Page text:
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Calving Rates and Impact on Sea Level (CRIOS)

Kronebreen Glacier, Svalbard

Changes in glacier calving dynamics have an immediate impact on sea level. It is crucial to develop accurate predictions of how and when ice loss will occur. CRIOS aims to deliver new, robust and efficient models of iceberg calving that can be integrated into earth system models used to forecast future environmental change.

The CRIOS project is focused on developing glacial modelling constrained by field observations and remote sensing data, primarily based at Kronebreen glacier in Svalbard. Field data includes GPS-derived ice velocities, borehole water pressure records and time-lapse camera images and analysis.

The CRIOS project is led by Prof. Doug Benn at the University Centre in Svalbard (UNIS). Dr. Nick Hulton, Penelope How (PhD student) and Lynne Addison (MSc student) are involved in the University of Edinburgh’s partnership in this project. Edinburgh’s role primarily involves time-lapse photography and its use in understanding calving behaviour by deriving short-term glacier velocity fluctuations and calving rates. For more information on the CRIOS project, please click here.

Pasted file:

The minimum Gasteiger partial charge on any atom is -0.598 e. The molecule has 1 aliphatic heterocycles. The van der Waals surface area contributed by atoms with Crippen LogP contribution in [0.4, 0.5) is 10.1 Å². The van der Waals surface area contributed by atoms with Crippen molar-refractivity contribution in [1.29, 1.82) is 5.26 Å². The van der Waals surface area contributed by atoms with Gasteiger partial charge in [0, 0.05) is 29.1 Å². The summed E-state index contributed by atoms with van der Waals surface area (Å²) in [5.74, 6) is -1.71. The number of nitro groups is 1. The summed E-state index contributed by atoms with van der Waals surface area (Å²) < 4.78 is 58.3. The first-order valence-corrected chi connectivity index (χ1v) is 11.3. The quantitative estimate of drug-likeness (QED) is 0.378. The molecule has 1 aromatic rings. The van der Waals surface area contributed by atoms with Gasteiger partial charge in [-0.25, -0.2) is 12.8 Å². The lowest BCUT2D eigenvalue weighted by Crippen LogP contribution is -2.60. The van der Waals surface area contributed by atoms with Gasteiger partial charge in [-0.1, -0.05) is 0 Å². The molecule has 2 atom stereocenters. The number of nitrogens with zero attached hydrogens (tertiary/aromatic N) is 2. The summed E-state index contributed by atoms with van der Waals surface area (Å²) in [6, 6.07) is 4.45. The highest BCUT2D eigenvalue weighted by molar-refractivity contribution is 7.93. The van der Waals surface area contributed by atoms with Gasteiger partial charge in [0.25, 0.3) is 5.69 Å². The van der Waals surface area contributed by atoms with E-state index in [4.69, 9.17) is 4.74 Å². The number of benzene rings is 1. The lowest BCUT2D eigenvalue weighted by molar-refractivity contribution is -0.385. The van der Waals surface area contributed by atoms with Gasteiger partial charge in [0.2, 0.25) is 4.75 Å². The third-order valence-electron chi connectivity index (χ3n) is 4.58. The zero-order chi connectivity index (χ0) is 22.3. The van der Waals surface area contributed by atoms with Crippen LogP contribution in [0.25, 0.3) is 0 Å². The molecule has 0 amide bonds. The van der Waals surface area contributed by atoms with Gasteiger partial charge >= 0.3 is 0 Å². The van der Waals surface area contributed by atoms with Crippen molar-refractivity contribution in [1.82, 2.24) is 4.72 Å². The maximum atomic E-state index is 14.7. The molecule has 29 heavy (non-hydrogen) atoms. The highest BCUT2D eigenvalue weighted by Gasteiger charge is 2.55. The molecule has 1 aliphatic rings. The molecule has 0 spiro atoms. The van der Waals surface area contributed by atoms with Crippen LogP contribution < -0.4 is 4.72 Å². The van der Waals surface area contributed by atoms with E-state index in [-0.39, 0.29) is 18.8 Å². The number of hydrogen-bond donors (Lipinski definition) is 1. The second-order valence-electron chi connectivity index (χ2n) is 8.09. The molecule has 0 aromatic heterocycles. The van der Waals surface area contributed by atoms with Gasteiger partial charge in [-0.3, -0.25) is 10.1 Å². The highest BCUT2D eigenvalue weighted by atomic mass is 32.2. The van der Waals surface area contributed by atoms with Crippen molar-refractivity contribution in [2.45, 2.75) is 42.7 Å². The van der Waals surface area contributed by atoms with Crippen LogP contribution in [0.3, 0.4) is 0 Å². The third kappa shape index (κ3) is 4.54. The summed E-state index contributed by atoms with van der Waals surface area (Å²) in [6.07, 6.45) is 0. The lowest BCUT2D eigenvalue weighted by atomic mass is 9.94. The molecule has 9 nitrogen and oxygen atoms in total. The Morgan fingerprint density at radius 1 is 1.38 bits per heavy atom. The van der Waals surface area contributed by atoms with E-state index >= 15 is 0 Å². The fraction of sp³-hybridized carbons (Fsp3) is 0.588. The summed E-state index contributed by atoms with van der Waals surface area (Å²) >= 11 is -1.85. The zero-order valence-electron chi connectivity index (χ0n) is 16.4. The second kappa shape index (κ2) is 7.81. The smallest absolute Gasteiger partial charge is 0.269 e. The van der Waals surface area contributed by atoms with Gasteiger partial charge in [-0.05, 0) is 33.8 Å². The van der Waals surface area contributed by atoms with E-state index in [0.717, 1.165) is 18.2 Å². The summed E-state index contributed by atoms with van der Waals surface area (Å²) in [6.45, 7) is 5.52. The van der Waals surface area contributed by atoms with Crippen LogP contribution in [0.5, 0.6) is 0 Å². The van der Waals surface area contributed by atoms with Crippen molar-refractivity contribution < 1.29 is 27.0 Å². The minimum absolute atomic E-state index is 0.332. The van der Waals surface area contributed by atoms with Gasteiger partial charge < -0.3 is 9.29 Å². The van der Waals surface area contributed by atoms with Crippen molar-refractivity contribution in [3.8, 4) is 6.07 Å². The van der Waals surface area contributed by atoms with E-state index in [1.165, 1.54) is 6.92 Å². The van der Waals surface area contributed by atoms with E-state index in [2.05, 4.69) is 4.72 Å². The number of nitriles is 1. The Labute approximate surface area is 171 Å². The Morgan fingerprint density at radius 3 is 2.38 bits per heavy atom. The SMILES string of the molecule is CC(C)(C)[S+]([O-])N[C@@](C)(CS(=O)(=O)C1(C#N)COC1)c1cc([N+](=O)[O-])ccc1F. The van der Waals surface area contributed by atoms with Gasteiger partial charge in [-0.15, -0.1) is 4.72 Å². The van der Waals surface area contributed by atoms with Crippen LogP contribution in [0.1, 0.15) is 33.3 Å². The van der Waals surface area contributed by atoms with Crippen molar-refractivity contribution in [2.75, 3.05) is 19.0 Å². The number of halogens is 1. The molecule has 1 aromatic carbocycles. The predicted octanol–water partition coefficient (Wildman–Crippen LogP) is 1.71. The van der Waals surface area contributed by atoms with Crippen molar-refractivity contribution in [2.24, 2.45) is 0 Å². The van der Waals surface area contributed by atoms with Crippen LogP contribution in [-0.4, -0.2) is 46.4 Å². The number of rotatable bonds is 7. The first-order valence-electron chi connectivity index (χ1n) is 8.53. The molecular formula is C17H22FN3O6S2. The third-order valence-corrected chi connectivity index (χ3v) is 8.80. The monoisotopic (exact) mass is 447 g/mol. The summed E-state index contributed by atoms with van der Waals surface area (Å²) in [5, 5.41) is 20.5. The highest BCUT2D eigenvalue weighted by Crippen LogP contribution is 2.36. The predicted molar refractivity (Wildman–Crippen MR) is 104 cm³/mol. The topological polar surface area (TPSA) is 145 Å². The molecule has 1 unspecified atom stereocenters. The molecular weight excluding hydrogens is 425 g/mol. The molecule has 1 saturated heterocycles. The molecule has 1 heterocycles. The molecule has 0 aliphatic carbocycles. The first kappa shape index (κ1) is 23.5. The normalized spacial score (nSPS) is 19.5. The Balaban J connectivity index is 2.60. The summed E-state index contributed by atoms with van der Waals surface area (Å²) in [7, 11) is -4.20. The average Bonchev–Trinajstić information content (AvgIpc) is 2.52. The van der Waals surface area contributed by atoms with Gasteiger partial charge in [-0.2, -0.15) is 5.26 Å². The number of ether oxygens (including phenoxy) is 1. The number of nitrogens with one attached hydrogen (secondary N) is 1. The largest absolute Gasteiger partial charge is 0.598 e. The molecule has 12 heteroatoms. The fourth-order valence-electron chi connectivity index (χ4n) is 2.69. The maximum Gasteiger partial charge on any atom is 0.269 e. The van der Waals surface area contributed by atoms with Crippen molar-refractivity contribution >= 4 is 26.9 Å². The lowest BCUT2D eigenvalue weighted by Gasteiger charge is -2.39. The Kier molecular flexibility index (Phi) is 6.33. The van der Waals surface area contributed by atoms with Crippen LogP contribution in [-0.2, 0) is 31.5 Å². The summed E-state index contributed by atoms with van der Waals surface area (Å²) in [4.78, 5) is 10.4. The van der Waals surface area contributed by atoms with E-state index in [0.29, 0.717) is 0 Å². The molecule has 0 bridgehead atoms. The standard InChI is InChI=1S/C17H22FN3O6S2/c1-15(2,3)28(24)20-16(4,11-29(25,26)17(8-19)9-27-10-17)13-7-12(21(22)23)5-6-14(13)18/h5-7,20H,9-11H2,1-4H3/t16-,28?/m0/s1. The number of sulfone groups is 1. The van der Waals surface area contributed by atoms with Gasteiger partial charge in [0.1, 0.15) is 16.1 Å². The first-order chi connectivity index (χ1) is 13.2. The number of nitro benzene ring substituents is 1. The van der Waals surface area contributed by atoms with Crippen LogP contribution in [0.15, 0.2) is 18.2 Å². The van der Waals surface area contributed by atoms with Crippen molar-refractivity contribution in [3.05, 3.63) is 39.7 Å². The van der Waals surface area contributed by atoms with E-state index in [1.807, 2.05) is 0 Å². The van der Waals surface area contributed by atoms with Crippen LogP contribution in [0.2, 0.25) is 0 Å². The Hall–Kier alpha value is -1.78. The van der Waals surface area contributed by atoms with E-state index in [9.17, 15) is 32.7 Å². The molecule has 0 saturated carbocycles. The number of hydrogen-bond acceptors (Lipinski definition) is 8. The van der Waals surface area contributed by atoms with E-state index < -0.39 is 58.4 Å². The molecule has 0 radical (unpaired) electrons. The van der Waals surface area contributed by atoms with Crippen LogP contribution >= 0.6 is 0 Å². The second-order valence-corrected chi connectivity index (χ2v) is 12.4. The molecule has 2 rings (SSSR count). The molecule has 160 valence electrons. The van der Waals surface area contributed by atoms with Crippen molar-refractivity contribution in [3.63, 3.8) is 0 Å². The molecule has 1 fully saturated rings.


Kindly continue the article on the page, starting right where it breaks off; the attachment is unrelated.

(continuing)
People involved in this project:

  • Prof. Doug Benn (UNIS, University of St. Andrews)
  • Prof. Adrian Luckman (Swansea University, UNIS)
  • Dr. Nick Hulton (University of Edinburgh, UNIS)
  • Prof. Bryn Hubbard (Aberystwyth University)
  • Wim Boot (Institute of Marine and Atmospheric Research, Utrecht)
  • Dr. Faezeh Nick (UNIS)
  • Dr. Ian Rutt (Swansea University)
  • Dr. Sue Cook (University of Tasmania)
  • Penelope How (University of Edinburgh, UNIS)
  • Heidi Sevestre (UNIS)
  • Silje Smith-Johnsen (UNIS)
  • Ingunn Farsund (UNIS)
  • Lynne Addison (University of Edinburgh)
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